Background. The prevalence and characteristics of persons with newly diagnosed human immunodeficiency virus (HIV) infections with or without evidence of mutations associated with drug resistance have not been well described. Methods. Drug-naive persons in whom HIV had been diagnosed during the previous 12 months and who did not have acquired immune deficiency syndrome were sequentially enrolled from 39 clinics and testing sites in 10 US cities during 1997-2001. Genotyping was conducted from HIV-amplification products, by automated sequencing. For specimens identified as having mutations previously associated with reduced antiretroviral-drug susceptibility, phenotypic testing was performed. Results. Of 1311 eligible participants, 1082 (83%) were enrolled and successfully tested; 8.3% had reverse transcriptase or major protease mutations associated with reduced antiretroviral-drug susceptibility. The prevalence of these mutations was 11.6% among men who had sex with men but was only 6.1% and 4.7% among women and heterosexual men, respectively. The prevalence was 5.4% and 7.9% among African American and Hispanic participants, respectively, and was 13.0% among whites. Among persons whose sexual partners reportedly took antiretroviral medications, the prevalence was 15.2%. Conclusions. Depending on the characteristics of the patients tested, HIV-genotype testing prior to the initiation of therapy would identify a substantial number of infected persons with mutations associated with reduced antiretroviral-drug susceptibility.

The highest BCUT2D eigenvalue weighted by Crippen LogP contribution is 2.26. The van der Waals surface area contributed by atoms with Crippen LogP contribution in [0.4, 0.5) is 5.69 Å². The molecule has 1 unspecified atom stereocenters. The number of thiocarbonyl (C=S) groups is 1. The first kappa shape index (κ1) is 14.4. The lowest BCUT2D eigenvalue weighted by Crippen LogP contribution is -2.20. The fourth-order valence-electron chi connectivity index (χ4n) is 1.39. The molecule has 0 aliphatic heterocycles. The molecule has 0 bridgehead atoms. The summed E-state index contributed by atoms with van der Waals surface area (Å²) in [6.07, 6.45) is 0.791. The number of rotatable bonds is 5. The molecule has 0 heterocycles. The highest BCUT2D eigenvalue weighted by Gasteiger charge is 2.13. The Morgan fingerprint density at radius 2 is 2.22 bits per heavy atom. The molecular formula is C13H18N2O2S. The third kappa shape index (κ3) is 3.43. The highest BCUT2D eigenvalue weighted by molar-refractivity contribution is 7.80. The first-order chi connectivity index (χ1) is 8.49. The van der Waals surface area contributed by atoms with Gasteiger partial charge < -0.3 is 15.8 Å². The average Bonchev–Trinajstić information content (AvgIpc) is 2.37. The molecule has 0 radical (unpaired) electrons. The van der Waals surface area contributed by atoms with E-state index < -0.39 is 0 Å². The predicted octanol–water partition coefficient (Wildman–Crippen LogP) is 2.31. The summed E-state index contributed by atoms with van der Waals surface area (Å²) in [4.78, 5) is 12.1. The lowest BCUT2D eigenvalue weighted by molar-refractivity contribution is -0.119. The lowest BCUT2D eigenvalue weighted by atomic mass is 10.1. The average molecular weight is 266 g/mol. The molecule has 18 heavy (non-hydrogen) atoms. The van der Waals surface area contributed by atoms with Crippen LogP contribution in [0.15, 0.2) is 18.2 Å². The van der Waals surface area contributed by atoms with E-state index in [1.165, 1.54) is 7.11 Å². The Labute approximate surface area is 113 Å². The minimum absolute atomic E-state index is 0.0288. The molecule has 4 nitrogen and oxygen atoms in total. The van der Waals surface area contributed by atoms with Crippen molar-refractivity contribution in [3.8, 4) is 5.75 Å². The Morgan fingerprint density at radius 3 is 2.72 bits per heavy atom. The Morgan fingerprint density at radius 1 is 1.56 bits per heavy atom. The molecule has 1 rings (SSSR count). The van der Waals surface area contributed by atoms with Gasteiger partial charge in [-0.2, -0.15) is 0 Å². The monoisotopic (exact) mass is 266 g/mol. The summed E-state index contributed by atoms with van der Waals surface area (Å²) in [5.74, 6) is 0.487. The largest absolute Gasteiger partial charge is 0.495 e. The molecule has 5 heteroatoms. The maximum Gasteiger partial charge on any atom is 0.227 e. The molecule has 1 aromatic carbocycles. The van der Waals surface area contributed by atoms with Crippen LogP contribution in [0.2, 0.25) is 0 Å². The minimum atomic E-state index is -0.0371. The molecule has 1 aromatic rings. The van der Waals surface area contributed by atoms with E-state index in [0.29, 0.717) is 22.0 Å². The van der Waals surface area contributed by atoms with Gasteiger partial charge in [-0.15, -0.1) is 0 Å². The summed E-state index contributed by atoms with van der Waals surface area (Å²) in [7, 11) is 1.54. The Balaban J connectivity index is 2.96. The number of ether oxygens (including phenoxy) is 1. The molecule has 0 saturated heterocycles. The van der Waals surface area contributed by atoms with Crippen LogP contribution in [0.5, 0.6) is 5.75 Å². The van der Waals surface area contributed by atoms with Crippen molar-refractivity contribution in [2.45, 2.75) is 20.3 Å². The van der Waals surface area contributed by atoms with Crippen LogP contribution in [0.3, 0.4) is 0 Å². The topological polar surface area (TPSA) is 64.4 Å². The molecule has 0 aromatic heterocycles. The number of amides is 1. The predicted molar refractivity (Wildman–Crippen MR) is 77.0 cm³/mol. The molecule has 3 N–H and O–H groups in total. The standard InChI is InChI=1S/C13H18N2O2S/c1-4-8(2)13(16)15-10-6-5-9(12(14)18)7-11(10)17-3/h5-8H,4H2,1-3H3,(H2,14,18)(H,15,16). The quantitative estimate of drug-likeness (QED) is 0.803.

ASJC Scopus subject areas
- Public Health, Environmental and Occupational Health